Sunday, 20 May 2012

Update from the Workbench

A rather "muddy" looking base, good result thus far.
It has been a hectic week, but amongst the smoke and general disorder I have managed to get some painting done. The Russians are now all but done, only the mortars and leader figures to go, and the Strelkovy Battalion will be ready for basing. I haven't based any Flames of War minatures before, and given that the figures stand on mighty pedestals that need levelling off, I thought I would follow the nifty tutorial on the Battlefront website that show how to use Polyfilla as a basing material. I got myself a tube of the ready mix quick dry stuff that you can squeeze straight out and use, and here is my first test base. I am going to let this set for a day before trying to paint it, I know the Polyfilla claims to be quickdry, but there is no harm in leaving it for a little longer.

Whilst having a general tidy up, and taking stock of all my lead, I came across a drawer of 15mm ACW Confederates which were almost done, so I started to complete the last 21 Rebs of that set. The American Civil War is amongst my favourite historical periods and I enjoy reading about what was certainly a more complicated conflict than one "about slavery." It certainly helps that there are many films and books set in the period which provide ample inspiration for us wargamers. On Wednesday evening my father, a Civil War fiend, and I watched Gods and Generalsa very long film at around three and a half hours, which covers the story of General 'Stonewall' Jackson and is the prequel to Gettysburg. I had been reading about Jackson's Shenandoah Valley Campaign and I was thinking about starting 15mm ACW anew with forces for both sides. The relatively small sizes of both armies involved in the Valley Campaign, with Confederate forces peaking at around 16,000 at Winchester, and Union forces 11,500 at Cross Keys, make modelling the armies an eminently doable prospect. So for the moment the 21 Rebs are back on the workbench and I am enjoying painting them immensely, the irregular look of the Confederate infantry is a pleasure to paint when one gets tired of painting homogenous bodies of men. I also found a bag of Confederate cavalry which I shall be painting up as well, I am no position to be buying miniatures at the moment, so I will rather paint what I have.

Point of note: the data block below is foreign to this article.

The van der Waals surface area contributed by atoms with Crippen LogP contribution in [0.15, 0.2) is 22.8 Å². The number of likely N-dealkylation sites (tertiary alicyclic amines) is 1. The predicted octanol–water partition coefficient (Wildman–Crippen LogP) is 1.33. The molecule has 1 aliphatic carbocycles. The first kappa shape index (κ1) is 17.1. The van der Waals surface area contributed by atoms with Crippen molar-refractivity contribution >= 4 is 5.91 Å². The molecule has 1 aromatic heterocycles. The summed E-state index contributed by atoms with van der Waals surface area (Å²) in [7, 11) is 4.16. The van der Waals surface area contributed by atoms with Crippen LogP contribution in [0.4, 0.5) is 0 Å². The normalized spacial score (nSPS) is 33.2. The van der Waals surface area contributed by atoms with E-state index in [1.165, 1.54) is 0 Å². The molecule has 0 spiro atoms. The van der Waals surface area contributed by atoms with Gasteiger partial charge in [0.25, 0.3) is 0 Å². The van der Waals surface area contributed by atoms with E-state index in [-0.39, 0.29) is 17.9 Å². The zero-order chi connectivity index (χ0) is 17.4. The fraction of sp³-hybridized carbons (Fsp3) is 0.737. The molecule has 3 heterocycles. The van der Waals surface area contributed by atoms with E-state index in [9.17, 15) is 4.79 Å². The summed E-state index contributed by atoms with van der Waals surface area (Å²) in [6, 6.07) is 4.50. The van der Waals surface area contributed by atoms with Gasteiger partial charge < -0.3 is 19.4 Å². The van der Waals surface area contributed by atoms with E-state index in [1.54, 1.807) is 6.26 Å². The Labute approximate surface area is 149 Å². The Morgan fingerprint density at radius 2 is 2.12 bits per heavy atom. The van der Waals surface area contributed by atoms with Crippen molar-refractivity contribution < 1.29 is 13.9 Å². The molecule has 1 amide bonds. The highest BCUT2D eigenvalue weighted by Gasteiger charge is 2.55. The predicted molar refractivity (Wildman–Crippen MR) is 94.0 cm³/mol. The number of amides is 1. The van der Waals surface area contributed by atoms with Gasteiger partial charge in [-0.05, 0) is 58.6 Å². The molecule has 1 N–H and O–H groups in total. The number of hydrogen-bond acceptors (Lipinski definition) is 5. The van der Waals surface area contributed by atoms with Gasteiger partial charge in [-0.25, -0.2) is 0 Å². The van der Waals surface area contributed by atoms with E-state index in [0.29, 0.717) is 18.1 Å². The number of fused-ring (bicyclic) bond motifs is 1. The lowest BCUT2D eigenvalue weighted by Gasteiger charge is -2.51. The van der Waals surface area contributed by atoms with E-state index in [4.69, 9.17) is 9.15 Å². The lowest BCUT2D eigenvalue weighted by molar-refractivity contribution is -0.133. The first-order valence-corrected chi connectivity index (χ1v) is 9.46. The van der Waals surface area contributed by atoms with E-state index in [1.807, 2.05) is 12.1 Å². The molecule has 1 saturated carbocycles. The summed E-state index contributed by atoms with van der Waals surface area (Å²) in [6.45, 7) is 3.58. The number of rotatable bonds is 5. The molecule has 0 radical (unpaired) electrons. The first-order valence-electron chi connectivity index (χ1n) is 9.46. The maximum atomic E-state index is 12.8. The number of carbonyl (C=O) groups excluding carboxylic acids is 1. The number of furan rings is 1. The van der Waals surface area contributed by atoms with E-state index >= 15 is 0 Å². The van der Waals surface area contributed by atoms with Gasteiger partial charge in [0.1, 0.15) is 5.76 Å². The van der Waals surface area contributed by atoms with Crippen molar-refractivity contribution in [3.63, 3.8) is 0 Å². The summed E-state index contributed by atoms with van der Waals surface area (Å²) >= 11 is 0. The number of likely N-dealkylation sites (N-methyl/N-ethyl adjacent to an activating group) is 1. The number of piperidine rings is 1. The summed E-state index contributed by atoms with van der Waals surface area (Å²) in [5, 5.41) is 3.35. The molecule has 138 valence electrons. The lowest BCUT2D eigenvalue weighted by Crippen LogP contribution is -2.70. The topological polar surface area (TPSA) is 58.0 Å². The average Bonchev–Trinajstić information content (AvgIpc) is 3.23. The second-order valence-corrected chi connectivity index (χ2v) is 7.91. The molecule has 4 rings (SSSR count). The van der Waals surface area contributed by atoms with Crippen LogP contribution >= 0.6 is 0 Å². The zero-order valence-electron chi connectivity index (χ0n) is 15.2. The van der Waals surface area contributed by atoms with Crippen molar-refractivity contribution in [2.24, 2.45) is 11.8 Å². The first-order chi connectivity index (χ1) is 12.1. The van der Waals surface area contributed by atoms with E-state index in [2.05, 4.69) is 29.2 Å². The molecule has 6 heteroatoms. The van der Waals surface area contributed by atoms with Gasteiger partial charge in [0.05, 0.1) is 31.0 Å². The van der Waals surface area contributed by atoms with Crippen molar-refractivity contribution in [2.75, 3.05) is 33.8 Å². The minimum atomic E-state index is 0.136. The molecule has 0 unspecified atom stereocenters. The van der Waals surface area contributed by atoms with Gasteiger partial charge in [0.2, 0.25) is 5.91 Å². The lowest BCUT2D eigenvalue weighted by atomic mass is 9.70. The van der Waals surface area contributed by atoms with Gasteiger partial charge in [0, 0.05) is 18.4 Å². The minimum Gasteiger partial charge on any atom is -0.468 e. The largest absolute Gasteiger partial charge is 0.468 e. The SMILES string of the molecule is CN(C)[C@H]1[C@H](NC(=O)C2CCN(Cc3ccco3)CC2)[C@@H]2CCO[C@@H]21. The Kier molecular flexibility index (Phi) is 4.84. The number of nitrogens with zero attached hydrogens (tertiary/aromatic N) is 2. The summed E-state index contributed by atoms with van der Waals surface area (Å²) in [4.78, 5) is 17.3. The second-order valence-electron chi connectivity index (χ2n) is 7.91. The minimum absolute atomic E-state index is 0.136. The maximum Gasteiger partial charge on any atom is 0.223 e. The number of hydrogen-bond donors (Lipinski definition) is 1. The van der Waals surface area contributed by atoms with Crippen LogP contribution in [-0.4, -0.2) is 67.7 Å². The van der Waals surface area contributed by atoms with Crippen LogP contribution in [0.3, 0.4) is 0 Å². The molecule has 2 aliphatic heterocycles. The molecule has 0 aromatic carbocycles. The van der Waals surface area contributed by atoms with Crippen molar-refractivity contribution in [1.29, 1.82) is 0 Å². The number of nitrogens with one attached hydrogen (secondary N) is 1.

Also on the workbench is the combined dwarven hosts from two Warhammer Skull Pass starter sets which I had bought many years ago. I don't really play Warhammer Fantasy, but given that it is the most popular thing out there, it isn't a bad idea to have an army on hand should the opportunity to play a game arise. With that in mind, as I am not massively invested in the project on a personal level, the painting and modelling of these miniatures is not subject to the usual focus and attention to detail. This is however an opportunity to explore ways in which to get larger bodies painted really quickly and to that end I am going to try and use the dip method. So I bought a tin of Army Painter Strong Tone Quickshade from Warlord Games and a few days later it was here.

Proud Dwarven warriors almost ready to settle some grudges.
Luckily, The Army Painter has a set of tutorial videos on their website that shows a novice "dipper" how it is done. I favoured the "splash" method, by which you paint the varnish on and the results aren't bad at all. These thirteen dwarves took almost no time to paint, I just blocked in the basecoat colours and painted on the shader. With hindsight I wish I had started basing them at the same time as painting them, but that is a lesson for the next set. Once I have a method down I will post a step-by-step for those who might find it useful. I think most will agree that the results are quite good actually considering the lack of effort on my part, the tabletop view of them is quite impressive. I still need to apply the matt varnish to get rid of that "wet" look, but these are table ready as of now by my reckoning.

It is very tempting to use this method for "hoard" armies, like Picts and Celts, but perhaps with a highlight thrown in after the shading. This is something I will definitely consider going forward.